Newsmaker: Rhone Talsma
Who is Rhone Talsma?
On January 26, Talsma earned a spot in Jeopardy! history when he unseated fellow contestant Amy Schneider, who had racked up a 40-game winning streak, the second highest on the iconic game show.
Talsma, multimedia librarian at Chicago Ridge (Ill.) Public Library, was the most recent in an impressive line of successful library contestants that includes former University of Chicago librarian Emma Boettcher (who beat 32-game winner James Holzhauer in 2019). Talsma talked with American Libraries about the show, the part libraries have played in his recent success, and how Jeopardy! has affected his life and career.
Were you intimidated to learn you would be up against a 40-game champion?
When I found out, I let it all go. I thought, “I’m definitely not going to win. I’m just going to try to have a good showing and hope that people think I seem like a cool person. I’ll have my moment, and I’ll get Schneidered, just like the rest of us.” But after I won, I was completely beside myself. It was so utterly beyond anything I had envisioned when going into the studio that morning.
Tell us about the differences between your first and second games.
In my first game, I wasn’t thinking about what people would think of me. I was there to have a good time, play my favorite game. I figured it was the only time I would ever get to play. In that second game, however, that is when I was thinking about perception. That threw me off. I thought about the way people back home would perceive me, about the fandom, and how they would react to me as the person who took on the 40-day champion. It was unfortunate that I put that pressure on myself, because it did not help my performance at all.
You were quick on the buzzer.
I do play videogames. I guess that helps. The contestant coordinators do coach you on the buzzer before you play. During rehearsal, you get to be on stage and have the buzzer in your hand while doing practice clues.
To help you know when to buzz in, you wait for the person who manually flips the switch that turns on LED lights that line the entire clue board. They are not visible to people watching on TV. So I would wait for those lights and buzz in. Amy’s amazing, but I was able to get in decently using that strategy.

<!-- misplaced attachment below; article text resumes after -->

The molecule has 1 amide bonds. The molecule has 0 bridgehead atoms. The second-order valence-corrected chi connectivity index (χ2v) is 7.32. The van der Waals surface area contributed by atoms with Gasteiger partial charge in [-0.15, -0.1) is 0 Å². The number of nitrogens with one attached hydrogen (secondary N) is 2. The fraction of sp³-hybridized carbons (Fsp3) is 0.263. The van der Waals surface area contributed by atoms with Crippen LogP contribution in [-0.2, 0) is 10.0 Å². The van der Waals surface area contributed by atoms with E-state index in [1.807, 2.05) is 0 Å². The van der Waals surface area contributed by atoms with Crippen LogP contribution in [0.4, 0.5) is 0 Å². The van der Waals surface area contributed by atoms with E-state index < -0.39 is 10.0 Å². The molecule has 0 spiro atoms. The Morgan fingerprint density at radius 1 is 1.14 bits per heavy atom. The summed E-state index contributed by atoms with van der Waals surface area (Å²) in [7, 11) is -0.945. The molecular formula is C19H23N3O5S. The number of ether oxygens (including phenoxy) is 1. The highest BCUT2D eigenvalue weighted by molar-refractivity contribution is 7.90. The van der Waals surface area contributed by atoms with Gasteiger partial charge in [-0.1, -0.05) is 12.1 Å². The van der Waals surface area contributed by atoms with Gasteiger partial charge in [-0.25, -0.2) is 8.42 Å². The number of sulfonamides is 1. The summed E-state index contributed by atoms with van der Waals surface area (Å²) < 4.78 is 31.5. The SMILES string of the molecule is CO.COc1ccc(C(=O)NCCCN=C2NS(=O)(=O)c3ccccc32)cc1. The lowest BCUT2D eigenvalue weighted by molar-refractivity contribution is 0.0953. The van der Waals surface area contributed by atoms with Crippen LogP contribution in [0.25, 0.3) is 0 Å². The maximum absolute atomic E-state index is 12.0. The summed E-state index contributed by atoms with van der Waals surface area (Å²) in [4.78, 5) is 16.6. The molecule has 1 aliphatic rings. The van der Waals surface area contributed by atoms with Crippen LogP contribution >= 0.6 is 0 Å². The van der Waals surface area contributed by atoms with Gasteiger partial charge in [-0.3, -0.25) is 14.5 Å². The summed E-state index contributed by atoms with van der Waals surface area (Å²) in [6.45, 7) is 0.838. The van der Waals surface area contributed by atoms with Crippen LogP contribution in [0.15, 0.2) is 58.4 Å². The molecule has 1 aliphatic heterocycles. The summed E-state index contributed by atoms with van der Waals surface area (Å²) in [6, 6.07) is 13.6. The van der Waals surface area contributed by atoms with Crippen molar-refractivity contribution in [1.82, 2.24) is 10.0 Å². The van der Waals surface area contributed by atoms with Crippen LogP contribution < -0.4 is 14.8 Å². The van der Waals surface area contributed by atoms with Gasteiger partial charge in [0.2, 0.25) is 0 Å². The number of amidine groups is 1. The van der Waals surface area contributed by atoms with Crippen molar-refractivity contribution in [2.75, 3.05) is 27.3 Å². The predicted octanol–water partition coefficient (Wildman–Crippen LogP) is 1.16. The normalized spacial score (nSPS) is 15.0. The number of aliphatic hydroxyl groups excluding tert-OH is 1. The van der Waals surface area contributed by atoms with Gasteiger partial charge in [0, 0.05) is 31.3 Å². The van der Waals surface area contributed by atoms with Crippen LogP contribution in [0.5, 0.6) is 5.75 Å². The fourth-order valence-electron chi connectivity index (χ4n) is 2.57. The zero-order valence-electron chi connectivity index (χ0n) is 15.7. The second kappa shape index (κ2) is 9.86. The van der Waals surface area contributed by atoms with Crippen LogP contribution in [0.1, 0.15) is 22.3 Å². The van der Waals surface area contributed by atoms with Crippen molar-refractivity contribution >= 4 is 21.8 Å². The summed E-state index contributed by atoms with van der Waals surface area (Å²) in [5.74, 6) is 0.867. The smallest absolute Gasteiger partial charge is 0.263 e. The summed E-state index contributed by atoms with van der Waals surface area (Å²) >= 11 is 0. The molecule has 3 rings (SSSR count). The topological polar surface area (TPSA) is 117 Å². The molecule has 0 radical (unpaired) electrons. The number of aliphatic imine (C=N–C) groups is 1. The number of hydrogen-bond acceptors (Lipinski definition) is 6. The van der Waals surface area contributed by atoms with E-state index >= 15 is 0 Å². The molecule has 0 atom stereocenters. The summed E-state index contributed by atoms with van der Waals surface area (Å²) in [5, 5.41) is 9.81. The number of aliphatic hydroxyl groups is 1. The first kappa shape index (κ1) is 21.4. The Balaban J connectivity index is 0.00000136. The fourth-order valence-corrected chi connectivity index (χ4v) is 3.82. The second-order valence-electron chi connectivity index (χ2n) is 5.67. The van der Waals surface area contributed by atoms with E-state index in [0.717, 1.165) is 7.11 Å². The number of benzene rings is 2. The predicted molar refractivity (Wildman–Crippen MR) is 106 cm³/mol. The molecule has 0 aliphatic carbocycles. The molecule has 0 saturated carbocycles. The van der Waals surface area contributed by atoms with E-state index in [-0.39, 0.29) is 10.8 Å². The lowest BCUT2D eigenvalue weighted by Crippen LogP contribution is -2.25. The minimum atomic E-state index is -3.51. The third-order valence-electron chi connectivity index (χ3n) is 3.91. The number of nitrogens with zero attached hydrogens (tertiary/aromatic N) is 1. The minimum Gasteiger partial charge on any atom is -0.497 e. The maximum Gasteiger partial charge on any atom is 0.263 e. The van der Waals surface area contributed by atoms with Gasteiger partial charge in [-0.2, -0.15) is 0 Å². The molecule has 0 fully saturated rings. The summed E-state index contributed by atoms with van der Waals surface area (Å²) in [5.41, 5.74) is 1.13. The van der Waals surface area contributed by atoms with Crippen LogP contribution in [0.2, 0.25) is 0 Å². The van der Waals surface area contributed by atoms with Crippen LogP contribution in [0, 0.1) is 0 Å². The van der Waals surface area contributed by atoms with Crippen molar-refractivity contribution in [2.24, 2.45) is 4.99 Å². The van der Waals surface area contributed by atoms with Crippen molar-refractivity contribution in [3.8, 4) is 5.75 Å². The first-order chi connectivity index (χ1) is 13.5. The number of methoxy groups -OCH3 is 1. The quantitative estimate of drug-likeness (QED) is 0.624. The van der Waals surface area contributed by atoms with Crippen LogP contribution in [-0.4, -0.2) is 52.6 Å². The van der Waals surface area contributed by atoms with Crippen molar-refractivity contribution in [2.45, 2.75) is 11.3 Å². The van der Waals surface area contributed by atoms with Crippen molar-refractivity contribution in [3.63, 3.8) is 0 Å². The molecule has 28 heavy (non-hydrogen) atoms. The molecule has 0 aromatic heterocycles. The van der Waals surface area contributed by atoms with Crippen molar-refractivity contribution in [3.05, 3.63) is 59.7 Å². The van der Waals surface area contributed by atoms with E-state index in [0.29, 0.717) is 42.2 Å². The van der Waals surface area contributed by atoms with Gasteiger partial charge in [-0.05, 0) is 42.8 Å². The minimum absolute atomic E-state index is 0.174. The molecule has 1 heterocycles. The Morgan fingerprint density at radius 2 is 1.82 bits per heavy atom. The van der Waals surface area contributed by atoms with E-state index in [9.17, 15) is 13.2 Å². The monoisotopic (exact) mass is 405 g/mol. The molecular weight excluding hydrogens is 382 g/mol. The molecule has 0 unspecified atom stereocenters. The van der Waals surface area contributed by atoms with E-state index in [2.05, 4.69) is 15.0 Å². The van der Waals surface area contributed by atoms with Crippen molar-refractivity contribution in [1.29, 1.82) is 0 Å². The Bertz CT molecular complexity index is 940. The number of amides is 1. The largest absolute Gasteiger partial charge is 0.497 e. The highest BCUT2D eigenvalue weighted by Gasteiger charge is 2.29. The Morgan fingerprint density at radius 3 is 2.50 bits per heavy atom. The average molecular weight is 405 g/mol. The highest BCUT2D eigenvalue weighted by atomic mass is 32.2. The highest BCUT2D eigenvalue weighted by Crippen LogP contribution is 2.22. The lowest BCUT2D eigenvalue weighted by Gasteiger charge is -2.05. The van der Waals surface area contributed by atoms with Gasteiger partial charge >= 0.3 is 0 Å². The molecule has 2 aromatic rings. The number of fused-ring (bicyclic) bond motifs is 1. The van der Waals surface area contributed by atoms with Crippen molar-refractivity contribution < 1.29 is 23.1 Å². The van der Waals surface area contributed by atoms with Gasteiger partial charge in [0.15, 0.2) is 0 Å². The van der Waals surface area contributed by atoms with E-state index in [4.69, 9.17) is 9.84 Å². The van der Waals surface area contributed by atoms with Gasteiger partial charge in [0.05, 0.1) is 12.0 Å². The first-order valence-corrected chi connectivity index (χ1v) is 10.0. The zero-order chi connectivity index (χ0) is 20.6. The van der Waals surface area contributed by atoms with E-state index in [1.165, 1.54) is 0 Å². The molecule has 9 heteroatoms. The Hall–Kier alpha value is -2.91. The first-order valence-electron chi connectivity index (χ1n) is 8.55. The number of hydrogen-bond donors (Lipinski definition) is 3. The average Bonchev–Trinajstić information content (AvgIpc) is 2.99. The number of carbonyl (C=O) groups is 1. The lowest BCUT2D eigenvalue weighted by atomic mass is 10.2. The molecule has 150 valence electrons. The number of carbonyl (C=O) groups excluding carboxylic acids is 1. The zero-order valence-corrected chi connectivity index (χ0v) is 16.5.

What else does the viewing audience not see?
The number of cameras, obviously. And it’s intense. There are three cameras pointed the whole time at the three people playing. There’s also the camera that flies in and out. You definitely feel surveilled. The clue board is huge. It’s crazy. I did feel intimidated by the Jeopardy! set. When I walked in as a huge fan, I felt like Charlie in the chocolate factory. I was like, “Oh my God, I am really about to see how the sausage gets made. I’m really about to live my dream. This is crazy.” I don’t think people realize the grandness of that studio.
The other thing people don’t see is that responses need to be reviewed frequently, and when that happens, the game is paused and we’re turned around and the contestant coordinator, basically our handler, keeps us busy and talks to us while the judges go over audio or whatever it is that they need to make determinations on. I have seen people refer to that as Jeopardy! timeout. We were in timeout for one clue for 10 minutes, which on Jeopardy! is a lifetime. That was brutal, just having to wait to get back into the game.
How did your interest in the show develop?
I’ve been watching Jeopardy! pretty much my whole life. The earliest memory I have of watching the show was during Ken Jennings’s run back in 2004. My Uncle Rick was a huge Jeopardy! fan. Whenever we were together, we would watch. That was the last thing we did before he passed away in 2012.
The appeal of Jeopardy! is a combination of just loving trivia, loving learning new things, really appreciating the way the clues are written.
What did you do to prepare?
My main methods of studying were just hopping on Wikipedia and familiarizing myself with things I’m not that familiar with, which for me was movies. Then I studied Shakespeare. I just never caught the bug with that. There are a few things I needed to have down pat: One was US presidents, so I have that memorized now. I also studied the ancient Greek philosophers. So much of the canon on Jeopardy! is oriented toward the West. It’s pretty Eurocentric.